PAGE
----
Category Archives: Commentary

CONSTANT STANISLAVSKI (48) ·

The prevalent mistake of beginning stage directors and actors is that they think that the heightening of tone is the quickening of tempo; that playing in full tone is loud and quick talking and strained action. But the expressions the “heightening of tone,” “full tone,” “quickening of tempo” have nothing to do with the actor and all with the spectator. (MLIA)

PLAY FOR TODAY: REWRITING ‘PERICLES’ ·

(Adam Smyth’s article appeared in The London Times, 10/24.)

Ben Jonson’s comedy The New Inn (1629) was, by all accounts, a theatrical disaster: ‘negligently played’ at the Blackfriars Theatre, according to its title page, ‘and more squeamishly beheld’. The actors were hissed off stage, but Jonson, possessed of what the Renaissance scholar Joseph Loewenstein has called a ‘bibliographic ego’, was not a man to walk away. The printed text of 1631 includes sustained criticism of the audience (Jonson prefers ‘fastidious impertinents’) and a verse with the title ‘The just indignation the author took at the vulgar censure of his play by some malicious spectators begat this following Ode to Himself.’ Here he takes aim at a variety of theatrical taste favouring plays that resemble, in Jonson’s judgment, undesirable organic matter (mould, leftover food, discarded fish).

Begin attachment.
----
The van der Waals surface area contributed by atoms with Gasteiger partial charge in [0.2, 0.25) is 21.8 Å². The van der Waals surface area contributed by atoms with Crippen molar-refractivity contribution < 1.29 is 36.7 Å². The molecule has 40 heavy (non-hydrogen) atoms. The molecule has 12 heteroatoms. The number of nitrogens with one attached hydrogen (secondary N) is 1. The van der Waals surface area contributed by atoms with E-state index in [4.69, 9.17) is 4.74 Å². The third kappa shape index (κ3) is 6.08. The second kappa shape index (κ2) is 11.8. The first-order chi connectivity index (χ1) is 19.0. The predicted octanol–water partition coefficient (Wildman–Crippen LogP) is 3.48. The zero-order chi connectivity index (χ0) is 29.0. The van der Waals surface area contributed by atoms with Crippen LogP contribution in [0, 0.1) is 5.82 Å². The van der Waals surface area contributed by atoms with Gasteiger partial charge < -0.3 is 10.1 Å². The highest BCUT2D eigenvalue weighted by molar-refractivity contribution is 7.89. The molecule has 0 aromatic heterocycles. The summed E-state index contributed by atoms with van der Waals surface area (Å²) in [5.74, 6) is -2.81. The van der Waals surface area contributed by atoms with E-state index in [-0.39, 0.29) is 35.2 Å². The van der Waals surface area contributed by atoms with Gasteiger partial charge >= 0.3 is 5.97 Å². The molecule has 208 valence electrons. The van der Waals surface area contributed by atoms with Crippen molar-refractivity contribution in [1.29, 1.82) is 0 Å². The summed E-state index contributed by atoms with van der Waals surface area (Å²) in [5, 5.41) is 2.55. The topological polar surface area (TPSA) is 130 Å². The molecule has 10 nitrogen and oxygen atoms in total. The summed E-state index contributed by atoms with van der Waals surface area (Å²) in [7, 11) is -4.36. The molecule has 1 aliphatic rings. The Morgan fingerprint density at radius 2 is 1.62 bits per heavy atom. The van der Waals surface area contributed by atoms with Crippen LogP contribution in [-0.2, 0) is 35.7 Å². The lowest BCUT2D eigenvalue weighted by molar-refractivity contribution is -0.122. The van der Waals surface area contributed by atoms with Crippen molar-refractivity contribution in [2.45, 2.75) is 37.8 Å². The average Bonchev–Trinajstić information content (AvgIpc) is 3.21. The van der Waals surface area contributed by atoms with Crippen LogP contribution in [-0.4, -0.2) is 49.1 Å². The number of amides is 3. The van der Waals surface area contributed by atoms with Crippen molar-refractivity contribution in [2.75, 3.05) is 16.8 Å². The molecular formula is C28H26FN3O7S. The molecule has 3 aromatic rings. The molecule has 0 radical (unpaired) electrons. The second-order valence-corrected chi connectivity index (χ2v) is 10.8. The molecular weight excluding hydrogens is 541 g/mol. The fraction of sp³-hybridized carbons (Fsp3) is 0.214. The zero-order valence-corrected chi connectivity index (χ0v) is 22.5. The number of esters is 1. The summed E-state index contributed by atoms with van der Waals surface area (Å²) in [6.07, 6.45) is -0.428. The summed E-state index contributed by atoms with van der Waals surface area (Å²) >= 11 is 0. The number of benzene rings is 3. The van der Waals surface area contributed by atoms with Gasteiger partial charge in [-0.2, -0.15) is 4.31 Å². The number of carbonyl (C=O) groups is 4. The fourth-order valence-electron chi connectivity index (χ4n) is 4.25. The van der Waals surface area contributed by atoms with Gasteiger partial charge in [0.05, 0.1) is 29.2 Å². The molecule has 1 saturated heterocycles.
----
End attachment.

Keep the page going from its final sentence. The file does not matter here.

No doubt some mouldy tale,
Like Pericles, and stale
As the shrieve’s crusts, and nasty as his fish –
Scraps out of every dish
Thrown forth, and raked into the common tub,
May keep up the Play-club:
There, sweepings do as well
As the best-ordered meal.

 

By the time Jonson wrote these lines, Shakespeare’s Pericles, Prince of Tyre – or, as almost everyone now agrees, Pericles, Prince of Tyre, co-written by Shakespeare and the nastiest man in Jacobean theatre, George Wilkins (a pimp charged in 1611 with kicking a pregnant woman in the stomach) – had been a hit for more than twenty years. The play is a series of episodes as much as a unified drama, spread over 14 years, a tale of flight, family separation and reunion scattered across the waters and cities of what Richard Halpern called ‘the decaying Hellenistic world’. At its core is the romance arc of a prince, Pericles (whose motto, In hac spe vivo, means ‘In this hope I live’), losing and then finding his wife and daughter: a wife seemingly buried at sea, but washed ashore at Ephesus to a life as a priestess of Diana; a daughter (‘My gentle babe Marina, whom,/For she was born at sea, I have named so’) apparently murdered, but captured by pirates and sold into prostitution, who wins escape through her rhetoric and virtue. The play is dramatically uneven – the early scenes, usually attributed to Wilkins, dispense couplets of stale political wisdom (‘Kings are earth’s gods; in vice their law’s their will;/And, if Jove stray, who dares say Jove doth ill?’) – but the Act 5 recognition scene between Pericles, broken by his losses, and Marina is a gripping performance of a kind of staggered anagnorisis, with Pericles terrified at the prospect of joy as he begins to perceive the possibility of reunion: ‘Give me a gash, put me to present pain,/Lest this great sea of joys rushing upon me/O’erbear the shores of my mortality/And drown me with their sweetness.’